Today no one notices that the building and clock tower clash in style and scale; all focus is on the quaint old tower, and John Galen Howard’s building has become simply its base. There are dozens of photographs found on the Internet but none are of the building itself with the tower cropped out; however there are many closeups of the tower alone. And whoever thought of painting the dome gold was inspired – nothing shouts “what a classy place!” like bling.
Obl. Comstock House connection: One of the first tenants to move into the pretty new building was lawyer James Wyatt Oates. A 1914 view of his offices at rooms 300-301 can be seen here in a photograph of junior partner Hilliard Comstock at his desk.
(Right: Detail of postcard showing the Empire Building c. 1917, when it was the Bank of Italy. Both postcard views courtesy the Larry Lapeere Collection)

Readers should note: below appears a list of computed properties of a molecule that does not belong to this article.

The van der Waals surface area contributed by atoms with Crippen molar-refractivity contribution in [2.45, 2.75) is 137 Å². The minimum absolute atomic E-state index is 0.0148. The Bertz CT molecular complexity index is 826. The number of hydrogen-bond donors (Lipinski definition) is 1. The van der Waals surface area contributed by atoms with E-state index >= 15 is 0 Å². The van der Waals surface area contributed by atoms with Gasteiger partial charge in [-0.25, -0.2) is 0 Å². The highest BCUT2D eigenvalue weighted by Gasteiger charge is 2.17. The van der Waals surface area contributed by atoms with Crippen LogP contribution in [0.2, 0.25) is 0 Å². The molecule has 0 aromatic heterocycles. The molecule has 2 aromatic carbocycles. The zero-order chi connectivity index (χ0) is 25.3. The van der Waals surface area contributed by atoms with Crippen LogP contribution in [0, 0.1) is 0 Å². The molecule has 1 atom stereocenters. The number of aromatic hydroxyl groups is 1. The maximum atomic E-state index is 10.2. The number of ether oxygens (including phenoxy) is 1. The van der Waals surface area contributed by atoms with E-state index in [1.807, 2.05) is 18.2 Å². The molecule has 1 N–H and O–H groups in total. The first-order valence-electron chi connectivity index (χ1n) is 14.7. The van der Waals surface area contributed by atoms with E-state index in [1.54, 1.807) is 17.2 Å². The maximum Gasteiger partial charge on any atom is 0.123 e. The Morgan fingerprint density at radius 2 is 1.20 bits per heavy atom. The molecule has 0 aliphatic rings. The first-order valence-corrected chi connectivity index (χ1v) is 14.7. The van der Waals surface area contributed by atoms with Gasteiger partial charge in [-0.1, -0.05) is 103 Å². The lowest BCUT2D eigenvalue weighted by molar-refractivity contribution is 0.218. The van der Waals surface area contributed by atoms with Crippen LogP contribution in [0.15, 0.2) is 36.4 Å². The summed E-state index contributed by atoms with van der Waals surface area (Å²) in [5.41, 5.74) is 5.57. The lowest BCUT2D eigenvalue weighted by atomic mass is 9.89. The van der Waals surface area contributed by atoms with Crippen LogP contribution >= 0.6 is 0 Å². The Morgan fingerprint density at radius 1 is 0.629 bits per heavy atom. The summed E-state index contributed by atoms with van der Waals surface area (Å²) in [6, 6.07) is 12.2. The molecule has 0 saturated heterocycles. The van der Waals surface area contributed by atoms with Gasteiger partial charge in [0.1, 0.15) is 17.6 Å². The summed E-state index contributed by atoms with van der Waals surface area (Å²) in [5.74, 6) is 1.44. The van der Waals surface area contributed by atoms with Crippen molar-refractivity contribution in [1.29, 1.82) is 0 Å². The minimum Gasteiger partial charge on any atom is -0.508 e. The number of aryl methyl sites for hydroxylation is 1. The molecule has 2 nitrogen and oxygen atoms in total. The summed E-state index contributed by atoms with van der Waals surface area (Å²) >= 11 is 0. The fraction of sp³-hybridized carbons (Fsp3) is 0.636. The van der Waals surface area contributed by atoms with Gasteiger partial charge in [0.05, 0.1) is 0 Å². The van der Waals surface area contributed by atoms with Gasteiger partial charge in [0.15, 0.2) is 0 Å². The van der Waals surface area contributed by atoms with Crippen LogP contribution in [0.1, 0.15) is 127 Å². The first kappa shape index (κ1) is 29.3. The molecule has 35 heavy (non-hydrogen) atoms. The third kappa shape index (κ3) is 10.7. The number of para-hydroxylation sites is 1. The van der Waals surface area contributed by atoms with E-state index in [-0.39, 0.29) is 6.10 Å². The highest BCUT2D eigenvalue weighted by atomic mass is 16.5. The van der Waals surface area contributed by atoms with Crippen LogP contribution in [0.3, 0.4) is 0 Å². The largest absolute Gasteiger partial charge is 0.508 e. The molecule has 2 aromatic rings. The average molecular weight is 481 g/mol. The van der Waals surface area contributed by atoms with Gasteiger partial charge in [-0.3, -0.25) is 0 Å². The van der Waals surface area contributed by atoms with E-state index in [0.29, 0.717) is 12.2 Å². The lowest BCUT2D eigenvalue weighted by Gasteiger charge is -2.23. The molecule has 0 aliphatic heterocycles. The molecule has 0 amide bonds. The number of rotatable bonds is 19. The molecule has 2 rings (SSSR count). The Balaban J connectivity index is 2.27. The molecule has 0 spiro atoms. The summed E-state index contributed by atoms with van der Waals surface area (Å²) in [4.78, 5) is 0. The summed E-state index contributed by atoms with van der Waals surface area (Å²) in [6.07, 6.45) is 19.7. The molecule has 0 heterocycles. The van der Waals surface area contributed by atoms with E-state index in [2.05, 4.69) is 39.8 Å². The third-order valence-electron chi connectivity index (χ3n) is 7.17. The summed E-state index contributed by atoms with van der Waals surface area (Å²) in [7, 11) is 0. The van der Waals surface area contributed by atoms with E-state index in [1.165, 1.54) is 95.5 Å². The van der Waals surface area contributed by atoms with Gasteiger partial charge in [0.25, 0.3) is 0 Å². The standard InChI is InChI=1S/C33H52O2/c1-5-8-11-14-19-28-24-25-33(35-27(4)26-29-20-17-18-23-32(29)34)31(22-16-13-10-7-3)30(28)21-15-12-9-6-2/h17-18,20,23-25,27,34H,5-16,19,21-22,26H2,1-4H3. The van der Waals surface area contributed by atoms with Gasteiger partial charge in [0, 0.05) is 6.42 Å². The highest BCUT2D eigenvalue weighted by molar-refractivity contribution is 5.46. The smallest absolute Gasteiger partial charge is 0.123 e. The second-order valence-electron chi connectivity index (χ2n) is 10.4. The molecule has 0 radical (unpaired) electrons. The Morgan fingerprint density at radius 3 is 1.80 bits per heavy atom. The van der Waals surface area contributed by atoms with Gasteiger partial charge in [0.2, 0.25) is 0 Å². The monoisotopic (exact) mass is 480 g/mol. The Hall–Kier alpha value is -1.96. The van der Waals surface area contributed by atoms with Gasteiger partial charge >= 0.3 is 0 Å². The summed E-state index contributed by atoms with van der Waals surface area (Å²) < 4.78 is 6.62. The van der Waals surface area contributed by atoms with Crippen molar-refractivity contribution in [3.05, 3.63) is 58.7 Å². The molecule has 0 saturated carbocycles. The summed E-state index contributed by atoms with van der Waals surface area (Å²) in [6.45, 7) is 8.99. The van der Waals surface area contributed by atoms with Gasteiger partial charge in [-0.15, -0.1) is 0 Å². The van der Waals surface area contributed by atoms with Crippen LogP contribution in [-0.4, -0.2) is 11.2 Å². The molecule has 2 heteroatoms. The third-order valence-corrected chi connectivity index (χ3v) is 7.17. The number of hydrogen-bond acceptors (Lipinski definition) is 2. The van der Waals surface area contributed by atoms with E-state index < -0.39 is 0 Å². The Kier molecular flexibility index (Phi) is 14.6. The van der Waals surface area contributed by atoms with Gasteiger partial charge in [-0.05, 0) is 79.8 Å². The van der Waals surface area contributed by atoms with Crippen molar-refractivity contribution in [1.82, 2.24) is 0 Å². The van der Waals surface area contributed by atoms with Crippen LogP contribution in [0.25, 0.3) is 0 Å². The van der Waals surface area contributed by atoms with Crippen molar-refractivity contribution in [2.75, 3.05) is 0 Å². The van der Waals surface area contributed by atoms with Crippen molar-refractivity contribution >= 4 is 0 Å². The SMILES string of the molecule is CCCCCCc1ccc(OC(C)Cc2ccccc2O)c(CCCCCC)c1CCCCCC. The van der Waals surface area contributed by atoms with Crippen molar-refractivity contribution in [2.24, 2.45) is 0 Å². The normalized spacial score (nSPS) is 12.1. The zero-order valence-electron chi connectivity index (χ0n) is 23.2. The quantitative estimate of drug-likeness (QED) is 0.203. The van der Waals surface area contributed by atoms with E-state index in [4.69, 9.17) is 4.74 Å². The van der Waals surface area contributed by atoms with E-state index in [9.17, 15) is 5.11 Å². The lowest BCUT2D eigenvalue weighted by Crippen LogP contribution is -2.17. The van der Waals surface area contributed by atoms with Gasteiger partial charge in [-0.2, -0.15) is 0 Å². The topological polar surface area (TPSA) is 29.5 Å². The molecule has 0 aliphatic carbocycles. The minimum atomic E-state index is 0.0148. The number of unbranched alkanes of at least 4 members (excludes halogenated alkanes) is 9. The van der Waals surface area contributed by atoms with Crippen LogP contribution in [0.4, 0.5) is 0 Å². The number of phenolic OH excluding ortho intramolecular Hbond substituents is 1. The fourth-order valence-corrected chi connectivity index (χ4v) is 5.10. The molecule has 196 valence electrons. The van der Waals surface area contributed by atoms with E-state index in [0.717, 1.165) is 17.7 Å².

Colonel Oates’ New Offices
Colonel J. W. Oates has moved his law offices into an elegant suite of three offices in the third story of the handsome Santa Rosa Bank Building. The furnishings will be very artistic and everything will be very neat.– Press Democrat, June 3, 1908
SANTA ROSA BANK QUARTERED IN NEW BUILDING
Handsome Structure Completed and Occupied
The Santa Rosa Bank has moved into its magnificent new building on Exchange Avenue, a structure that rises four stories high and ranks among the best constructed buildings in the state, a credit to the well-known and old established financial institution, a monument to enterprise and a prominent landmark in the new and greater Santa Rosa.